5. Transforming government is held by GDS to involve getting rid of the established "oligopoly" of suppliers (Capgemini, HP, BT, IBM, Fujitsu, Atos, CSC, Capita, ...) and replacing them with small and medium-sized enterprises (20.11.14) on short contracts (not that the SMEs always agree). GDS lack the data processing skills to design, build and maintain large complex computerised systems. Or even small simple ones. After five years, there is barely a dent in the armour of Capgemini, HP and the rest.

  6. Transforming government is held by GDS to involve getting rid of the established "silos" of data maintained by the separate departments of state and replacing them with "canonical registers" shared all across Whitehall to support government as a platform. In their Walter Mitty imagination, GDS would have "domain control for the domain", i.e they would have control over a new single source of truth super-silo-of-all-the-silos, please see Smash the silos. The departments of state might in the circumstances be imprudent to abrogate their constitutional duty in this way.

  7. "Digital transformation" is held by GDS to mean putting public services on the internet: "digital means applying the culture, practices, processes and technologies of the internet era to respond to people’s raised expectations". The caravan has moved on since the internet's hippy innocence of 1995. In addition to the beneficial culture, practices, processes and technologies of the internet era, people now consider also fraud enabled by the internet, and espionage and surveillance and paedophilia and terrorism and pornography and the monetisation of personal information. But GDS are still in 1995, they promise unqualified security that they can't deliver and they promise privacy/confidentiality that ditto.

  8. The digital transformation of government requires universal identity assurance services to support transactions between people and public services. There was no progress in 2016, nothing happened, GDS's GOV.UK Verify (RIP) is still not up to it. No identity assurance, no digital government transformation.
There are more but that's enough good reasons to delay the publication of GDS's strategy for many a Christmas yet. It behoves us all to support Sir Jeremy and Whitehall's other mandarins if they have finally spotted that it is a delusion to suppose that GDS is the obvious centre for government transformation.


Updated 2.1.17

Data at GDS (the Government Digital Service) is "a blog about the tools and techniques used by GDS for data analysis" and back in November GDS told us about how they use artificial intelligence to automate the assessment of user feedback, please see Understanding more from user feedback.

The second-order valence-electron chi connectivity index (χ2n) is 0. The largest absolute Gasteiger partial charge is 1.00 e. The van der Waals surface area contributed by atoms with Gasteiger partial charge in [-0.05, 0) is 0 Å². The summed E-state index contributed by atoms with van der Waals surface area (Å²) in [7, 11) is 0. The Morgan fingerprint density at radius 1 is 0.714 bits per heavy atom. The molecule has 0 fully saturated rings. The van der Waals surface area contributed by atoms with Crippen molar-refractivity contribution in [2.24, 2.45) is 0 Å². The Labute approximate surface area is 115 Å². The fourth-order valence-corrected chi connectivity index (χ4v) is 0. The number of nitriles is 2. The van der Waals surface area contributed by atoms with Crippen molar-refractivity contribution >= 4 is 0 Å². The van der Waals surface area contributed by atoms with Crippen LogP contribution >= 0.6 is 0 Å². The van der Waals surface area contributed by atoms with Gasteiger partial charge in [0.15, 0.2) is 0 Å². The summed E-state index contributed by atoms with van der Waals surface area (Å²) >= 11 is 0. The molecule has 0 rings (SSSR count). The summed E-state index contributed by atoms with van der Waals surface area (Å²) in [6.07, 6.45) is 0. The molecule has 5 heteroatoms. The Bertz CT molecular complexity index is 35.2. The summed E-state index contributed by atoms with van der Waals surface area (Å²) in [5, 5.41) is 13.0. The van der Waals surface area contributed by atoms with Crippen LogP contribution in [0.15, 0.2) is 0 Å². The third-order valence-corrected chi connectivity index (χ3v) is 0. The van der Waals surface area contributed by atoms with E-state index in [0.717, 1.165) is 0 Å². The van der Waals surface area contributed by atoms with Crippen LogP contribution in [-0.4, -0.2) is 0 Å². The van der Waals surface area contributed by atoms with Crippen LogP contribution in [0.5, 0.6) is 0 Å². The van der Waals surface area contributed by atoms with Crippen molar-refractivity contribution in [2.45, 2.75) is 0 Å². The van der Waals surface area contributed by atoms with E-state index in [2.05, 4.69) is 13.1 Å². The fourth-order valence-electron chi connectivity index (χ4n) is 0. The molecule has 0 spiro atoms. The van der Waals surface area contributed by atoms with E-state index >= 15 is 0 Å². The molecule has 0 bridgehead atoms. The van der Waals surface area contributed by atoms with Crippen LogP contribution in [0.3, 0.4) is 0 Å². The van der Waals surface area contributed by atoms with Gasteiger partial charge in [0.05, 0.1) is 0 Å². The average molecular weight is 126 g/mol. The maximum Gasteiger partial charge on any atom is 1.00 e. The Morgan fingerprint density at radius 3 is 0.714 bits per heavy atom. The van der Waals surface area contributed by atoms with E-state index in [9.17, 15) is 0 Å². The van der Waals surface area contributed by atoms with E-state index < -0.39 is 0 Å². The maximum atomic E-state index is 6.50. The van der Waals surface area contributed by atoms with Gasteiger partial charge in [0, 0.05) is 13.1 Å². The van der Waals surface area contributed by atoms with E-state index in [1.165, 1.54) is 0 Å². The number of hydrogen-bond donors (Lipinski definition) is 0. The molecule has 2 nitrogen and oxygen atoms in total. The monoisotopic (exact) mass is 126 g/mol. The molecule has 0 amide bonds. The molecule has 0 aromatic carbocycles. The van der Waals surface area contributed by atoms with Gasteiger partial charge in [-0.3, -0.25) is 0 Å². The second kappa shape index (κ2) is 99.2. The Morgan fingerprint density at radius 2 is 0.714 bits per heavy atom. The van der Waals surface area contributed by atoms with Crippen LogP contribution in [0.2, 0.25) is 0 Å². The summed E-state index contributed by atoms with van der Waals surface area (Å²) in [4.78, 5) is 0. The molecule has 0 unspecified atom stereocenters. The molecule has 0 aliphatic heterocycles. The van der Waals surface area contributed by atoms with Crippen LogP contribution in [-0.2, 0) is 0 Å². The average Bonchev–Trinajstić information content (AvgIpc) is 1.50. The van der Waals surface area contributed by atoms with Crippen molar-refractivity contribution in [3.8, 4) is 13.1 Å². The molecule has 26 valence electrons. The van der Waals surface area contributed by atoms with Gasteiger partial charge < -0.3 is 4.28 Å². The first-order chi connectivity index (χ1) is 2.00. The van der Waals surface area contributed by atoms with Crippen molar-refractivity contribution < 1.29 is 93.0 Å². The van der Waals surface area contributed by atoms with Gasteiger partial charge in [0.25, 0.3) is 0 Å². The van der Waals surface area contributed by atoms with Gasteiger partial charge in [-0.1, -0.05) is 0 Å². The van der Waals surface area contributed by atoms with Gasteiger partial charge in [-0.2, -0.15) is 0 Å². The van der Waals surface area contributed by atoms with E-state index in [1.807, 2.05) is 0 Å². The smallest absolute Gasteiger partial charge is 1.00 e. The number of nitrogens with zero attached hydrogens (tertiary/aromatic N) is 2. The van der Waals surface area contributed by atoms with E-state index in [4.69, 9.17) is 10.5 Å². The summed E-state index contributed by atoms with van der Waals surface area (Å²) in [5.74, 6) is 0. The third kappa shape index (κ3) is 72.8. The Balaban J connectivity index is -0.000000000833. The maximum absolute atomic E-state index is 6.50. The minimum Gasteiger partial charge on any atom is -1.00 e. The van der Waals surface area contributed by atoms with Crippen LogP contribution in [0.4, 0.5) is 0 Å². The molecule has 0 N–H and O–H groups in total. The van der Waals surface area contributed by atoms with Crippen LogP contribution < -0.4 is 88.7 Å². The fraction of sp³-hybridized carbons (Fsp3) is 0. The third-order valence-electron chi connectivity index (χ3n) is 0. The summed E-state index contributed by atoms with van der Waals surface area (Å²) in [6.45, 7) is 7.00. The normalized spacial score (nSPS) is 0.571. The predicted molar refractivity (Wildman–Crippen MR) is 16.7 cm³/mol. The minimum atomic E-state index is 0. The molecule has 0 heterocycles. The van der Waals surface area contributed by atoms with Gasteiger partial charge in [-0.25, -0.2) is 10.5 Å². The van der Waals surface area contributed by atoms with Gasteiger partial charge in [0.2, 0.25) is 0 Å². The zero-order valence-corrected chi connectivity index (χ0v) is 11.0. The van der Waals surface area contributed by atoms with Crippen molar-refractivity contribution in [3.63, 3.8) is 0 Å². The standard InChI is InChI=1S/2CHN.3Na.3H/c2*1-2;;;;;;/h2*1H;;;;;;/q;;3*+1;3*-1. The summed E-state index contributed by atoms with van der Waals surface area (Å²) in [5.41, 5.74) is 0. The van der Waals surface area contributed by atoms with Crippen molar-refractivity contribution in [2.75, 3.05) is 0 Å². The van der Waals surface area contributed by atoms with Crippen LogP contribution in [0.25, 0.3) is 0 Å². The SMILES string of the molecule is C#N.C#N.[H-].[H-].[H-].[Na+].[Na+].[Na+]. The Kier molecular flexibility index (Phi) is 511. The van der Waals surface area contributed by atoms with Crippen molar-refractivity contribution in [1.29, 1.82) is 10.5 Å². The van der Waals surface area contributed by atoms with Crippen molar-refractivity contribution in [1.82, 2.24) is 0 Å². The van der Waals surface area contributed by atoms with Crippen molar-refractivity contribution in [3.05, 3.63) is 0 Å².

GDS use topic modelling: "In machine learning and natural language processing, a topic model is a type of statistical model for discovering the abstract 'topics' that occur in a collection of documents". A human being reading a piece of user feedback knows what it's about, it's obvious what the topic is. A computer program has to "abstract" it. How?

Answer according to GDS, by using techniques like "Latent Dirichlet Allocation (LDA), Latent Semantic Indexing (LSI) ... and Non-negative Matrix Factorization (NMF)". Using Kullback-Leibler divergence with LDA allows GDS to "find the statistically optimum number of topics" so that, if the words "find" and "contact" for example occur in a piece of user feedback, then "we can see that users are trying to complete the task of finding a way to contact a service".

"This approach can also be used", GDS conclude, "to tackle a range of text analysis challenges ... such as quickly understanding policy consultation responses".

That's quite a leap. One minute GDS are telling us how hard it is to work out algorithmically what a piece of text is about. Next minute we're supposed to believe that natural language processing could assess the merits of a tax expert's response to a consultation conducted by Her Majesty's Treasury.

How close are GDS getting to artificial intelligence that can grasp the semantics of documents written in natural language?

Just before Christmas GDS published Using machine learning to classify user comments on GOV.UK. They're looking at three features of user comments: "the ratio of upper case characters to total characters, the total number of characters entered in the text box, and the ratio of exclamation marks to the total number of characters".

So, not close. You may have been hoping for something sophisticated. Something transformative. In the event, in the name of data science, they're counting exclamation marks.

Updated 7.2.17

Privacy groups urge dropping entire Digital Economy Bill data clause – thus Neil Merrett yesterday, "read him early, read him often", as we always say.